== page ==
Joanne Palmer
Joanne Palmer

Out of a clear blue sky

Sunday was a gorgeous day.

It was the first day of Shavuot, and my shul, like so many others, was celebrating with a picnic.

We’d just finished one of the synagogue’s annual emotional high points. The children — and there are so many children! — walked down the synagogue’s central aisle toward the bimah, as the adults stood for them and sang them in. The children, accompanied by parents, left baskets of brightly colored flowers in front of the ark, the season’s first fruits.

The room itself is brightly colored and that day it glowed, with the sunlight coming through the stained glass and the children generating their own inner-lit rose-color beams.

Then we went to the park, where the toddlers toddled and the babies gurgled and nursed and babbled and slept, and the adults ate and talked and watched the silent ships on the sparkling river. The sky was an impossible blue and the trees an impossible green; the wind moved them so the sharp edges of the shadows bounced and danced.

It was idyllic.

It was the kind of day that evoked the spectacular beauty of September 11, 2001, a day when glorious physical perfection became irrevocably yoked with human evil and degradation.

As we sat there, news of the massacre in Orlando began to percolate. You can keep some people off the internet for some of the time, but you can’t keep them away from newspapers on their doorsteps, and you can’t keep them away from friends and neighbors who don’t undertake the trying challenge of three days offline.

So we heard about what happened. We heard that a man armed with an AR-15-style assault rifle killed 49 people and injured 53 more before he was killed.

How do we make sense of this? We know that it’s a jumble of all sorts of hatreds and threats and sickness and pure evil. We cannot yet detangle the sick strands of Islamicism, jihad, LGBT hatred, the self-hatred of a gay man deeply in denial, the lone wolf ethos that is a part of American culture, and perhaps most immediately, the frightening ease with which people can get assault weapons. (The AR-15-style rifle the murderer used in Orlando was the kind of gun that Adam Lanza used when he slaughtered first-graders in Newtown, Pennsylvania, that James Holmes used when he killed 12 members of the audience at a movie theater in Aurora, Colorado, and that the husband-and-wife murderers Syed Rizwan Farook and Tashfeen Malik used at a holiday party in San Bernardino, California.)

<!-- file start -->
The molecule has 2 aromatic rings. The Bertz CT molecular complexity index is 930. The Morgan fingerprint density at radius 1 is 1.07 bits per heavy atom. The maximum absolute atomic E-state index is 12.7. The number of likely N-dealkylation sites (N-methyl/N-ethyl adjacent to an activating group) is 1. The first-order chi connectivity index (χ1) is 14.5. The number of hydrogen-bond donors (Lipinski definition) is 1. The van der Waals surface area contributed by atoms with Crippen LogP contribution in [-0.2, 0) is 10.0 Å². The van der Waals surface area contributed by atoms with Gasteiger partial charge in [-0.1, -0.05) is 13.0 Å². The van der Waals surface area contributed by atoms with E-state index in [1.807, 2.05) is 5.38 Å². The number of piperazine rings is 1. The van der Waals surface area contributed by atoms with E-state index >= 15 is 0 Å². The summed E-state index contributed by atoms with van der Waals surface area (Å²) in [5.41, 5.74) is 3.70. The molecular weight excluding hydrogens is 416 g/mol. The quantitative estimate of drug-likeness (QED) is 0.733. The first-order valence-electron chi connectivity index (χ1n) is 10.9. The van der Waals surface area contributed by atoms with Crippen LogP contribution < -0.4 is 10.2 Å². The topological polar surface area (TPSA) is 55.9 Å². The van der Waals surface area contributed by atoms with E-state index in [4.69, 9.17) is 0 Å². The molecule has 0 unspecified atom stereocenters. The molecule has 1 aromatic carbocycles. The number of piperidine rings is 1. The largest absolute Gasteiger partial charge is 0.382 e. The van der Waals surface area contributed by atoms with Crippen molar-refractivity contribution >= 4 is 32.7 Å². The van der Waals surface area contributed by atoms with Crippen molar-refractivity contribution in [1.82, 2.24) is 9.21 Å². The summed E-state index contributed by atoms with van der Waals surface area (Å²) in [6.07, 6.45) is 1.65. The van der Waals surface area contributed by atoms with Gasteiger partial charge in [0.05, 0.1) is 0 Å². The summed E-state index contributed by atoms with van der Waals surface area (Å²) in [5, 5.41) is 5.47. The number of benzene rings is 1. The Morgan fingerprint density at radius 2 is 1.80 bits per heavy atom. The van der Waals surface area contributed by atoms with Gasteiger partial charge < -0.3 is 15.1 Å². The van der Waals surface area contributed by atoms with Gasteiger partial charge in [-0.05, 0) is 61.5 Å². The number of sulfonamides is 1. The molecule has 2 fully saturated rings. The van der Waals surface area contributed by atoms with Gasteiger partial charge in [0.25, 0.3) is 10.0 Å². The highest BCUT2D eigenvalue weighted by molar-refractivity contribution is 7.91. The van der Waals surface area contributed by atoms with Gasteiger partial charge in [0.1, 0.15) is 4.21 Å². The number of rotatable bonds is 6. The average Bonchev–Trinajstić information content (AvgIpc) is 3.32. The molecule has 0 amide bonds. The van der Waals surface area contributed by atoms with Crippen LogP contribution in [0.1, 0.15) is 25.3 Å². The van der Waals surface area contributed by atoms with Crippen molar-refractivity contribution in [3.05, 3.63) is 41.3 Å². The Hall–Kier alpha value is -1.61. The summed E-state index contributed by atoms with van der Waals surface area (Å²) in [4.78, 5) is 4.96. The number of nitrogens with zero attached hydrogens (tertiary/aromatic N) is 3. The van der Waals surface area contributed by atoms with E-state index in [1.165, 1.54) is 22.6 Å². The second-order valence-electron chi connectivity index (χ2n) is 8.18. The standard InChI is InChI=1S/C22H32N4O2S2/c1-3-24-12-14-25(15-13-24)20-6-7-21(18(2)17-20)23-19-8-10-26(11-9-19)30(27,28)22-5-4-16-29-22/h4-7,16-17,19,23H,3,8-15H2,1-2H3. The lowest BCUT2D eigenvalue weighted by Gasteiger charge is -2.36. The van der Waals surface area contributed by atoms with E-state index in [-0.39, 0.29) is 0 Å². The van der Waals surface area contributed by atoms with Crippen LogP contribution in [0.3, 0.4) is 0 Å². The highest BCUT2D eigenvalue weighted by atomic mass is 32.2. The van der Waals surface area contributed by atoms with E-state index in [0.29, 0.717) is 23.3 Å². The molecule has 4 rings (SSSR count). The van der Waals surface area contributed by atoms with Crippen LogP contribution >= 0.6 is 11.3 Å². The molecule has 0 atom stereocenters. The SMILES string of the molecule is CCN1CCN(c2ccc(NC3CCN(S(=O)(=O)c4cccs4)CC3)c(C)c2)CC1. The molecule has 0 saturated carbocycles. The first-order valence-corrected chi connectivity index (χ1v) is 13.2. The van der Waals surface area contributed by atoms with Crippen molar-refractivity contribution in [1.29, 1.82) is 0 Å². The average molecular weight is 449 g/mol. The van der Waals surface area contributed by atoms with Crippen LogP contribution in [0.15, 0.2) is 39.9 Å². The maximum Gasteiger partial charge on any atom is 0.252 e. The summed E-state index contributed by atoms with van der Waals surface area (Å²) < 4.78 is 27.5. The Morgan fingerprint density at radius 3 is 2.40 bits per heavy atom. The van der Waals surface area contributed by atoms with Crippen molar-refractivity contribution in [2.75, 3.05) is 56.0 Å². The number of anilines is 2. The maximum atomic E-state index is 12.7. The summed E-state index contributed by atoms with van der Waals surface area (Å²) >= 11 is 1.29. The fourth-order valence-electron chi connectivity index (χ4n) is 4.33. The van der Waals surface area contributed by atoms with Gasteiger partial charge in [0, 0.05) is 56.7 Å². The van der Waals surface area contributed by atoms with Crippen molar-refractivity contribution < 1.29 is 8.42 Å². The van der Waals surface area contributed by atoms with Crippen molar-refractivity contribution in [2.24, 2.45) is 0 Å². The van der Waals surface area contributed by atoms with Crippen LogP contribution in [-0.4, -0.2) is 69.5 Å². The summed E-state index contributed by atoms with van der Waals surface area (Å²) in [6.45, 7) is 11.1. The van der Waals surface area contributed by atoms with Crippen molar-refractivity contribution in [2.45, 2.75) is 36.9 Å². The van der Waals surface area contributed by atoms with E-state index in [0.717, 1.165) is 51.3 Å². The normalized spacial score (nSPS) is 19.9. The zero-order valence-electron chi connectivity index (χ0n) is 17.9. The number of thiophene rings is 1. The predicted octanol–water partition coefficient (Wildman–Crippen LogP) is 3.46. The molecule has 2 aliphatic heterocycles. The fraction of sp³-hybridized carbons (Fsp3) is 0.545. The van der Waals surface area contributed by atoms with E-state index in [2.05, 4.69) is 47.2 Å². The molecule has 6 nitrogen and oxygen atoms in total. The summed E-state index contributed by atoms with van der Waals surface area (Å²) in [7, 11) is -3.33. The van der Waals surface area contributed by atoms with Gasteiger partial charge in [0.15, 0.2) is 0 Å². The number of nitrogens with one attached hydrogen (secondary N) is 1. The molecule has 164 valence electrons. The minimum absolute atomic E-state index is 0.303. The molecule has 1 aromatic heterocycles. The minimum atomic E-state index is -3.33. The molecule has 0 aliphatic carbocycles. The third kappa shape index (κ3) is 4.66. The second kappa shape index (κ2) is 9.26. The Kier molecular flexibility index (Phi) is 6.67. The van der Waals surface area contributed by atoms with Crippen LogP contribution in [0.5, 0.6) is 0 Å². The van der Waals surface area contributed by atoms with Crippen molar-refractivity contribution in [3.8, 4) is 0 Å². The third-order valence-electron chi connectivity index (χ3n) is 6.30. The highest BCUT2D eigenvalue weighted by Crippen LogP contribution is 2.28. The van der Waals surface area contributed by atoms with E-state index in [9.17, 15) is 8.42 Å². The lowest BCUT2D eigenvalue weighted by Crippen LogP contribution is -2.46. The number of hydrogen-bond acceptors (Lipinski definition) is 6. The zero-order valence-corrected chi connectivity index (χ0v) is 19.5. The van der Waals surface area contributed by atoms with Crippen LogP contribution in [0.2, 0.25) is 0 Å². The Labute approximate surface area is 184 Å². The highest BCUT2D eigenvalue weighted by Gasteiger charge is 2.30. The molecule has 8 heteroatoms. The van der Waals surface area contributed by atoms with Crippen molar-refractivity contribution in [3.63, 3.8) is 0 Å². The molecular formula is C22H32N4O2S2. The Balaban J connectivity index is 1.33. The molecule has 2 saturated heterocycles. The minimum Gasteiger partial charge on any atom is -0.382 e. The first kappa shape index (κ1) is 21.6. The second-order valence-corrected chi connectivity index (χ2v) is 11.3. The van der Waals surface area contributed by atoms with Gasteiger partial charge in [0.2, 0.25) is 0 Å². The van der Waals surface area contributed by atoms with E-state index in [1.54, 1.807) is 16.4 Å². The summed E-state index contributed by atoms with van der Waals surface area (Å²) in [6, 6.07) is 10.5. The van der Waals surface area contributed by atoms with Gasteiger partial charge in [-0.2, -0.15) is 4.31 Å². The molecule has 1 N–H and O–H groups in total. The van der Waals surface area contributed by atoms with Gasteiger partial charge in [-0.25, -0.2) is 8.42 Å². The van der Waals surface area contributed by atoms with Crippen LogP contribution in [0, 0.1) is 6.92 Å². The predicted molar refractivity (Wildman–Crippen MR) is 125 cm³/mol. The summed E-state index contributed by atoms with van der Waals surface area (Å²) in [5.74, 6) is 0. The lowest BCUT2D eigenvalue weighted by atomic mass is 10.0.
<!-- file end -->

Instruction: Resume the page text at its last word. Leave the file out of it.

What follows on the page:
It’s a perfect storm.

One thing that’s clear is that, to be blunt, Omar Mateen was a loser. He was socially awkward, had no friends, beat his wife, could barely hold a job, was investigated by the FBI, but couldn’t even get it to take him seriously. The son of a man who has come close to declaring himself to be president of Afghanistan — in other words, a fabulist — he appears likely to have been gay and to have hated himself for it.

We should be clear. Most Muslims are not jihadists. Most people with undiagnosed mental illnesses are not murderers. Most ideologically- or theologically-driven people are not killers, and most killers are not ideologically or theologically driven. We must learn how to balance extreme vigilance with decency and understanding. We cannot allow ourselves to be blind, and we cannot allow ourselves to be paranoid. We cannot allow ourselves to be divided. We cannot allow ourselves to act out of fear. We cannot allow ourselves to hate each other.

We must hold two things in our minds and hearts at the same time — the knowledge that people are capable of acts of great evil and of great goodness, and that sitting outside in the park in the glorious sunlight with your community is a simple, pure joy that those other truths do not eclipse.

About the Author
Joanne is the editor of the Jewish Standard and lives in Manhattan with her husband and two dogs, so she has firsthand knowledge of two thriving and idiosyncratic Jewish communities. (Actually that's three communities, if you also count the dog people.)